Everyone must wear masks, and no one can touch a book without wearing the kind of gloves food-service workers use. That way, if someone looks at something and decides not to check it out, it didn’t have to go into quarantine. No one presents library cards, either. Librarians simply looked up their patron records on a laptop computer to check out materials.
This program can only operate when weather permits. It will not be necessary once the library can reopen as usual. But in the meantime, patrons love it. Memory of this extra service and the goodwill it fosters will benefit the library for a long time to come.
Montgomery County Public Schools, Virginia
If library patrons can’t come indoors, several public and school libraries have found innovative ways to take library services and activities outdoors.
Educators have long had to deal with the “summer slide” as students stop reading and learning during the summer. With schools having to close early, they have had to deal with a COVID slide, too. Imaginative use of technology has helped to prevent it.
A librarian at Montgomery County Public Schools in Virginia conceived of checking out books and then having them sent to students by drone delivery. It helps that Wing, America’s first commercial drone delivery service, is located in the district. Getting the books back to the school is another problem, but one the library will willingly put off for a while.
So far, Wing offers only the one pilot site. Nowhere else can offer drone service until it becomes more widely available. But the Montgomery County school system intends to keep using it indefinitely.
Lorain Public Library System, Ohio
The Lorain Public Library System in Ohio had already planned to expand its library services into a park before the pandemic hit. In cooperation with the county, the park district, and the state library, it bought a shipping container to be the Little Library on the Lake. They set it up opposite the beach at Lakeview Park.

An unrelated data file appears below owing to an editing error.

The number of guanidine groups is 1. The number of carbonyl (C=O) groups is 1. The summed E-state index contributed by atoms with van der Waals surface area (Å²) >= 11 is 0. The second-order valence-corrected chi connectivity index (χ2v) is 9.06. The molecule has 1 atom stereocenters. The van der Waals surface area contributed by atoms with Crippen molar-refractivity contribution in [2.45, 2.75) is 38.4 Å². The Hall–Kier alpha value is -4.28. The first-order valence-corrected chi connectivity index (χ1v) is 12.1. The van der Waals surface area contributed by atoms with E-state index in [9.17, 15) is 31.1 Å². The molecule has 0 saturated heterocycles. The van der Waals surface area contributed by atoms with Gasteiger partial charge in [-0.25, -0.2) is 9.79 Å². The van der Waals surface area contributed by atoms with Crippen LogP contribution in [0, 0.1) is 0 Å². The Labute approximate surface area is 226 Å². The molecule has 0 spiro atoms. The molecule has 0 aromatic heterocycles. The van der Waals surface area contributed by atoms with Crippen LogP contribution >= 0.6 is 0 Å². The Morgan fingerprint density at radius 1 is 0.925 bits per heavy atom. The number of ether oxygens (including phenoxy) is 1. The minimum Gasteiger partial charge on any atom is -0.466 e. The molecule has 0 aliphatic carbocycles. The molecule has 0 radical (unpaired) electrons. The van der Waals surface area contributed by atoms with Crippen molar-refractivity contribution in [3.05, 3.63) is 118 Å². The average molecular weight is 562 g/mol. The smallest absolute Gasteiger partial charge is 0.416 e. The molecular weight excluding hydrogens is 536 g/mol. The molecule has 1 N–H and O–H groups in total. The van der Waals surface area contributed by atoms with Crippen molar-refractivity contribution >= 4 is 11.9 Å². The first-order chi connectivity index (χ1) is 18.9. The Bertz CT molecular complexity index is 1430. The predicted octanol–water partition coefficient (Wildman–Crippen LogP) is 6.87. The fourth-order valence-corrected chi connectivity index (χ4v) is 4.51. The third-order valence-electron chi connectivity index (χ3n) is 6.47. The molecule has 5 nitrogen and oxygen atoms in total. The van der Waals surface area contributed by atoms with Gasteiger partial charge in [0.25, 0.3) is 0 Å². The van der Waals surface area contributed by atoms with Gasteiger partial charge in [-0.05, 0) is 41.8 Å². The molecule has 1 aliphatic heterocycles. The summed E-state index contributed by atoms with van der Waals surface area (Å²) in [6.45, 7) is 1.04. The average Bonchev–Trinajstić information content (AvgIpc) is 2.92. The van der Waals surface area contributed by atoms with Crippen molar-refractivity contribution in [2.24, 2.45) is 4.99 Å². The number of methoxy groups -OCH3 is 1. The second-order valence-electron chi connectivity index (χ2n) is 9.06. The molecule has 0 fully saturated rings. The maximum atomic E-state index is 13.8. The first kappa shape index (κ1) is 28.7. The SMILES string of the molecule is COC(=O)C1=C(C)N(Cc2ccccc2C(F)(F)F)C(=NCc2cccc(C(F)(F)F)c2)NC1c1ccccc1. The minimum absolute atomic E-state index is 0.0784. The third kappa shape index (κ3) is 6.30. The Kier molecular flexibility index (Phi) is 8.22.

This innovative library service likewise depends on favorable weather. Its first season has ended.
Instead of books and other traditional library materials, the Little Library on the Lake checked out a variety of outdoor exercise equipment. Most often, parents checked out soccer balls, yoga mats, bicycles, etc. for their children to use. A couple of dozen people obtained library cards who hadn’t used the library before. Library staff washed and disinfected everything when it was returned.
In addition, the library offered free Wi-Fi, which covered the entire beach. The Little Library by the Lake closed at the end of August, but it will reopen next summer, pandemic or no pandemic. The library system hopes to add other expanded programming, such as bird-watching sessions, craft programs, and storytimes in the future. And the Wi-Fi will remain active year-round.
The great outdoors / Anne Ford, American Libraries. November 2, 2020
Libraries work to keep community engaged despite pandemic / Catherine Matos, Orlando Sentinel. November 2, 2020
Public libraries launch, expand services during COVID-19 pandemic /ALA news. April 9, 2020